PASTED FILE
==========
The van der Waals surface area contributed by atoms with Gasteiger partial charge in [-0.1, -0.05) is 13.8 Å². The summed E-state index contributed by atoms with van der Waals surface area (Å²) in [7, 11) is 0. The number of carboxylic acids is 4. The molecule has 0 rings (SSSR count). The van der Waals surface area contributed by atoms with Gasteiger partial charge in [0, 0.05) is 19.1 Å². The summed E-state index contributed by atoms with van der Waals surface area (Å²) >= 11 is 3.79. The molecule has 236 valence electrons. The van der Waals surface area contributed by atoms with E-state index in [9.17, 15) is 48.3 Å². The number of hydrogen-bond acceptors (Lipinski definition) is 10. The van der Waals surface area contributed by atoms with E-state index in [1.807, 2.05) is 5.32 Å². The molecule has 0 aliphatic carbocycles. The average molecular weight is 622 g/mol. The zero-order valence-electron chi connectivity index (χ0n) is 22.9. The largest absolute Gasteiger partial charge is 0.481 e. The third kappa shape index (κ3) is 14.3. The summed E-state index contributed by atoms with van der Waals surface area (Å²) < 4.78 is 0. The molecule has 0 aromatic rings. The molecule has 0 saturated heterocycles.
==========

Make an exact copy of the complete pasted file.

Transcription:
The van der Waals surface area contributed by atoms with Gasteiger partial charge in [-0.1, -0.05) is 13.8 Å². The summed E-state index contributed by atoms with van der Waals surface area (Å²) in [7, 11) is 0. The number of carboxylic acids is 4. The molecule has 0 rings (SSSR count). The van der Waals surface area contributed by atoms with Gasteiger partial charge in [0, 0.05) is 19.1 Å². The summed E-state index contributed by atoms with van der Waals surface area (Å²) >= 11 is 3.79. The molecule has 236 valence electrons. The van der Waals surface area contributed by atoms with E-state index in [9.17, 15) is 48.3 Å². The number of hydrogen-bond acceptors (Lipinski definition) is 10. The van der Waals surface area contributed by atoms with E-state index in [1.807, 2.05) is 5.32 Å². The molecule has 0 aliphatic carbocycles. The average molecular weight is 622 g/mol. The zero-order valence-electron chi connectivity index (χ0n) is 22.9. The largest absolute Gasteiger partial charge is 0.481 e. The third kappa shape index (κ3) is 14.3. The summed E-state index contributed by atoms with van der Waals surface area (Å²) < 4.78 is 0. The molecule has 0 aromatic rings. The molecule has 0 saturated heterocycles.